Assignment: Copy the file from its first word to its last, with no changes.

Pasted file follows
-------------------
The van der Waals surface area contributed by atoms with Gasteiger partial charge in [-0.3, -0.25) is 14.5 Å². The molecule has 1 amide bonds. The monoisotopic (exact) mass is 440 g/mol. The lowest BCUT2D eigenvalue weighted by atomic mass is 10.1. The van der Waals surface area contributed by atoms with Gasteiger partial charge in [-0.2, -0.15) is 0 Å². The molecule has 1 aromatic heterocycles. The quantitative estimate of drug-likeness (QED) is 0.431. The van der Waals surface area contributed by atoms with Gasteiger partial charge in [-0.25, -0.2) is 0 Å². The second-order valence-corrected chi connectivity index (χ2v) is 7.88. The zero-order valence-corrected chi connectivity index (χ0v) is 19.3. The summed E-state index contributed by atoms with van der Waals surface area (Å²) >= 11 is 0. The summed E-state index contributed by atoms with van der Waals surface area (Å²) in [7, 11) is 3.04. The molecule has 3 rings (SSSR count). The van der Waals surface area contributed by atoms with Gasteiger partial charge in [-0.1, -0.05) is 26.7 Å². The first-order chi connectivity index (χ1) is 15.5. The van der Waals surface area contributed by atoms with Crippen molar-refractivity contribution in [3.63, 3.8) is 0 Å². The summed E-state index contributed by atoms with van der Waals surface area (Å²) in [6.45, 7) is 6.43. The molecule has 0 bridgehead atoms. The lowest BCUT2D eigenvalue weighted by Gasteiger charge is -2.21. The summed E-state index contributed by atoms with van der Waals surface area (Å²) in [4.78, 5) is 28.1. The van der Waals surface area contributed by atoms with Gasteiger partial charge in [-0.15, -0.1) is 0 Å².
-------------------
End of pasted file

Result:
The van der Waals surface area contributed by atoms with Gasteiger partial charge in [-0.3, -0.25) is 14.5 Å². The molecule has 1 amide bonds. The monoisotopic (exact) mass is 440 g/mol. The lowest BCUT2D eigenvalue weighted by atomic mass is 10.1. The van der Waals surface area contributed by atoms with Gasteiger partial charge in [-0.2, -0.15) is 0 Å². The molecule has 1 aromatic heterocycles. The quantitative estimate of drug-likeness (QED) is 0.431. The van der Waals surface area contributed by atoms with Gasteiger partial charge in [-0.25, -0.2) is 0 Å². The second-order valence-corrected chi connectivity index (χ2v) is 7.88. The zero-order valence-corrected chi connectivity index (χ0v) is 19.3. The summed E-state index contributed by atoms with van der Waals surface area (Å²) >= 11 is 0. The summed E-state index contributed by atoms with van der Waals surface area (Å²) in [7, 11) is 3.04. The molecule has 3 rings (SSSR count). The van der Waals surface area contributed by atoms with Gasteiger partial charge in [-0.1, -0.05) is 26.7 Å². The first-order chi connectivity index (χ1) is 15.5. The van der Waals surface area contributed by atoms with Crippen molar-refractivity contribution in [3.63, 3.8) is 0 Å². The summed E-state index contributed by atoms with van der Waals surface area (Å²) in [6.45, 7) is 6.43. The molecule has 0 bridgehead atoms. The lowest BCUT2D eigenvalue weighted by Gasteiger charge is -2.21. The summed E-state index contributed by atoms with van der Waals surface area (Å²) in [4.78, 5) is 28.1. The van der Waals surface area contributed by atoms with Gasteiger partial charge in [-0.15, -0.1) is 0 Å².